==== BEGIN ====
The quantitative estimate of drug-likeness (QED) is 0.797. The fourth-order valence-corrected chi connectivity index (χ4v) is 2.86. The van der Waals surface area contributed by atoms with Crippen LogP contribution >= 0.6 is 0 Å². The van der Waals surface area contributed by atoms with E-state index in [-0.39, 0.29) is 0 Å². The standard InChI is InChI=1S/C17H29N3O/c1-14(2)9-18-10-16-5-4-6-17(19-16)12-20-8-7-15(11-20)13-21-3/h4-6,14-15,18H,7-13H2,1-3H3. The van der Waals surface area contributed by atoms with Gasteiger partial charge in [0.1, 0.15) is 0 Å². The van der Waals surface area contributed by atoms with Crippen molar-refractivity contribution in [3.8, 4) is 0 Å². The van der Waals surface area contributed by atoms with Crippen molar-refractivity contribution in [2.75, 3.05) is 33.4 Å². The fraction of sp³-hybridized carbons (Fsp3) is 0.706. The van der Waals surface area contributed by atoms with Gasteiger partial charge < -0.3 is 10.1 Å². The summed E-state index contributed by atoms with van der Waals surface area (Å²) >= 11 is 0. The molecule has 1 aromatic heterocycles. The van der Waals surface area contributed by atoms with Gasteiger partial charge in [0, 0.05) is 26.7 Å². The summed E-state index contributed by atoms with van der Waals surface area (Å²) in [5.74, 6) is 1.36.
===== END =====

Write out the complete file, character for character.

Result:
The quantitative estimate of drug-likeness (QED) is 0.797. The fourth-order valence-corrected chi connectivity index (χ4v) is 2.86. The van der Waals surface area contributed by atoms with Crippen LogP contribution >= 0.6 is 0 Å². The van der Waals surface area contributed by atoms with E-state index in [-0.39, 0.29) is 0 Å². The standard InChI is InChI=1S/C17H29N3O/c1-14(2)9-18-10-16-5-4-6-17(19-16)12-20-8-7-15(11-20)13-21-3/h4-6,14-15,18H,7-13H2,1-3H3. The van der Waals surface area contributed by atoms with Gasteiger partial charge in [0.1, 0.15) is 0 Å². The van der Waals surface area contributed by atoms with Crippen molar-refractivity contribution in [3.8, 4) is 0 Å². The van der Waals surface area contributed by atoms with Crippen molar-refractivity contribution in [2.75, 3.05) is 33.4 Å². The fraction of sp³-hybridized carbons (Fsp3) is 0.706. The van der Waals surface area contributed by atoms with Gasteiger partial charge < -0.3 is 10.1 Å². The summed E-state index contributed by atoms with van der Waals surface area (Å²) >= 11 is 0. The molecule has 1 aromatic heterocycles. The van der Waals surface area contributed by atoms with Gasteiger partial charge in [0, 0.05) is 26.7 Å². The summed E-state index contributed by atoms with van der Waals surface area (Å²) in [5.74, 6) is 1.36.